Best Movie Songs
Published on April 2, 2012 by Sara Foss

Paste Magazine has put together a pretty good list of the 20 best songs written for the movies. I was happy to see Aimee Mann's "Save Me," off the excellent "Magnolia" soundtrack, at number five,  and Simple Minds' "Don't You (Forget About Me) at three.

Click here to see the list.

A "Hunger" For Death and Ratings
Published on April 1, 2012 by guest author: J.K. Eisen

With the hype surrounding The Hunger Games, it’s not surprising that Battle Royale, the 2000 Japanese film where kids must kill each other to win a competition, was recently released on Blu-ray.

While The Hunger Games has been criticized as nothing more than a copy of Battle Royale, the concept of death serving as entertainment has been the plot of many films. There’s The Running Man, Death Race 2000, which spawned a remake and a sequel, and my personal favorite, Series 7: The Contenders, a brilliant portrayal of a televised death sport as just another form of reality TV.

Of course, these films – and many more – raise the question of why people are drawn to movies that portray death as a form of entertainment in the future. Obviously, part of it is a nod to periods of history where people were entertained by executions and gladiator battles. These films also toy with the knowledge that we enjoy some forms of entertainment today where there is serious violence and a possibility of death.


The MPAA and "Bully"
Published on March 29, 2012 by Sara Foss

Most cinephiles hate the MPAA, the secretive, studio-controlled board that provides movie ratings; I know I do.

Anyway, the MPAA's decision to slap the new documentary "Bully" with an R rating is prompting protests, mainly from critics who believe the documentary should be viewed by teens and older children, and that the content considered problematic - bad language, mainly - isn't exactly going to shock the nation's youth, who have heard it all before.

One of the more interesting discussion of the issue is between Salon critic Andrew O'Hehir and film critic Tim Grierson. As much as I think "Bully" probably doesn't deserve an R rating, I kind of agree with Grierson's take on the matter: In making its decision, the ratings board followed its own stupid guidelines, which hopefully will be gotten rid of, because they're stupid, but in the meantime, do we really want the MPAA making exceptions based on some vague concept of which films are important, and which are not?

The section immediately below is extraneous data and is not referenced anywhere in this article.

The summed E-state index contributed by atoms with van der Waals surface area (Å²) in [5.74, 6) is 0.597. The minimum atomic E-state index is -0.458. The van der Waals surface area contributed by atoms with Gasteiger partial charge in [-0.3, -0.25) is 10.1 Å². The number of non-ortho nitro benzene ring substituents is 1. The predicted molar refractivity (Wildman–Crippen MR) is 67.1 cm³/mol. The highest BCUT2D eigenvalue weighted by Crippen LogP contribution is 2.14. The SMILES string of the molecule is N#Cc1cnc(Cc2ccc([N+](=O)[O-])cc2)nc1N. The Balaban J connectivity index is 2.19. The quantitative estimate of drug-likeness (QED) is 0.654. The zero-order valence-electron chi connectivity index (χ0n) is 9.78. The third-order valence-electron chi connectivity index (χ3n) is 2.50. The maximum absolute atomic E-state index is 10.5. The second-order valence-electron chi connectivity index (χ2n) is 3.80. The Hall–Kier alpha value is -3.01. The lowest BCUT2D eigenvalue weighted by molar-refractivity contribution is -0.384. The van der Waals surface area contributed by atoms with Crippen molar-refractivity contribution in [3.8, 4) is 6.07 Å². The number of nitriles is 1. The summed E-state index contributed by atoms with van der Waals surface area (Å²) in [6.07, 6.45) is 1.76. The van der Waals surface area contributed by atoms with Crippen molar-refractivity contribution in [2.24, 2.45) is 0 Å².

Visit Criticwire to read the whole discussion.

Also good is this interview with Kirby Dick, who made the terrific documentary "This Film is Not Yet Rated," which looks at how the MPAA makes its decisions and the secretive nature of the board. Key findings: The board doesn't mind violence, but is leery of sexuality, particularly of anything that could be viewed as unconventional, such as homosexuality and even women's sexuality.

The Week also provides some links here.

"Bully" comes to Albany in April. I will most likely see it, because it interests me and because I hate the ratings board. Take that, MPAA!

Two By Criterion
Published on March 28, 2012 by Sara Foss

Over the past couple months, I've worked my way through two sets of films released by the Criterion Collection, the premier DVD releasing company in the country. The sets introduced me to two filmmakers I was mostly unfamiliar with: Pedro Costa and Aki Kaurismaki. 

Let's start with Pedro Costa, since he's the filmmaker I delved into first. Criterion released three of Costa's films in a box set titled "Letters from Fontainhas," after the Lisbon slum where the films are set. The Portuguese director cast residents of the Fontainhas in key roles, and although the first film, "Ossos," is structured around a fictional story, while the two later films, "In Vanda's Room" and "Colossal Youth," are an unusual hybrid of documentary and fiction, with the residents largely playing themselves, or at least versions of themselves. Many of the residents are impoverished and addicted to drugs, and hail from the island of Cape Verde.